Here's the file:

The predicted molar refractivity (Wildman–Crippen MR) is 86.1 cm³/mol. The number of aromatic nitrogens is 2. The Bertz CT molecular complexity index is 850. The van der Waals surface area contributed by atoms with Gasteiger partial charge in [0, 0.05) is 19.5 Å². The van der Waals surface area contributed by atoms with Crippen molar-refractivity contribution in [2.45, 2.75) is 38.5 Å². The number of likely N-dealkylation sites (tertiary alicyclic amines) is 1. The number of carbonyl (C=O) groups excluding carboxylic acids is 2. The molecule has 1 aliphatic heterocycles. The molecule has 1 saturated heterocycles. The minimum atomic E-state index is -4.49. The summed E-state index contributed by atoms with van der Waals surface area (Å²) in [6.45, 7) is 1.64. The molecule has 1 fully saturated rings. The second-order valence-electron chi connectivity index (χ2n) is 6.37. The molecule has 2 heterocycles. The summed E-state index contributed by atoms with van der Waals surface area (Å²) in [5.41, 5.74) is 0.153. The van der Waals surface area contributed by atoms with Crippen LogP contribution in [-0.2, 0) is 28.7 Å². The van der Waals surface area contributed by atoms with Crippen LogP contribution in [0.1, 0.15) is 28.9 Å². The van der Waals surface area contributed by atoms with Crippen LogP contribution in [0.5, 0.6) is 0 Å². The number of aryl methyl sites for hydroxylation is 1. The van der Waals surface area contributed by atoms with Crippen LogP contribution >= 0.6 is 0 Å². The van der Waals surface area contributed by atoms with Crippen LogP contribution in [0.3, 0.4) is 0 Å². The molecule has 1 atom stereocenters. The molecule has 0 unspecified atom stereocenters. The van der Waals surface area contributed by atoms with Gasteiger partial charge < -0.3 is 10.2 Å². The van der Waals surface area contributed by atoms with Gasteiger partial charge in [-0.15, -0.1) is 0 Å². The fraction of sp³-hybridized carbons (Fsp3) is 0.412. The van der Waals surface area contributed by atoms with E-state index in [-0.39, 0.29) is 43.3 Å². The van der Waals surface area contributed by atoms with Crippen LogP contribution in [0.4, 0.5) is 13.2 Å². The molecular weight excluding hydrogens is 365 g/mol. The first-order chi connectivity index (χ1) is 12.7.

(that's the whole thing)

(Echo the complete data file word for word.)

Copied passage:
The predicted molar refractivity (Wildman–Crippen MR) is 86.1 cm³/mol. The number of aromatic nitrogens is 2. The Bertz CT molecular complexity index is 850. The van der Waals surface area contributed by atoms with Gasteiger partial charge in [0, 0.05) is 19.5 Å². The van der Waals surface area contributed by atoms with Crippen molar-refractivity contribution in [2.45, 2.75) is 38.5 Å². The number of likely N-dealkylation sites (tertiary alicyclic amines) is 1. The number of carbonyl (C=O) groups excluding carboxylic acids is 2. The molecule has 1 aliphatic heterocycles. The molecule has 1 saturated heterocycles. The minimum atomic E-state index is -4.49. The summed E-state index contributed by atoms with van der Waals surface area (Å²) in [6.45, 7) is 1.64. The molecule has 1 fully saturated rings. The second-order valence-electron chi connectivity index (χ2n) is 6.37. The molecule has 2 heterocycles. The summed E-state index contributed by atoms with van der Waals surface area (Å²) in [5.41, 5.74) is 0.153. The van der Waals surface area contributed by atoms with Crippen LogP contribution in [-0.2, 0) is 28.7 Å². The van der Waals surface area contributed by atoms with Crippen LogP contribution in [0.1, 0.15) is 28.9 Å². The van der Waals surface area contributed by atoms with Crippen LogP contribution in [0.5, 0.6) is 0 Å². The number of aryl methyl sites for hydroxylation is 1. The van der Waals surface area contributed by atoms with Crippen LogP contribution >= 0.6 is 0 Å². The van der Waals surface area contributed by atoms with Crippen LogP contribution in [0.3, 0.4) is 0 Å². The molecule has 1 atom stereocenters. The molecule has 0 unspecified atom stereocenters. The van der Waals surface area contributed by atoms with Gasteiger partial charge < -0.3 is 10.2 Å². The van der Waals surface area contributed by atoms with Gasteiger partial charge in [-0.15, -0.1) is 0 Å². The fraction of sp³-hybridized carbons (Fsp3) is 0.412. The van der Waals surface area contributed by atoms with E-state index in [-0.39, 0.29) is 43.3 Å². The van der Waals surface area contributed by atoms with Crippen LogP contribution in [0.4, 0.5) is 13.2 Å². The molecular weight excluding hydrogens is 365 g/mol. The first-order chi connectivity index (χ1) is 12.7.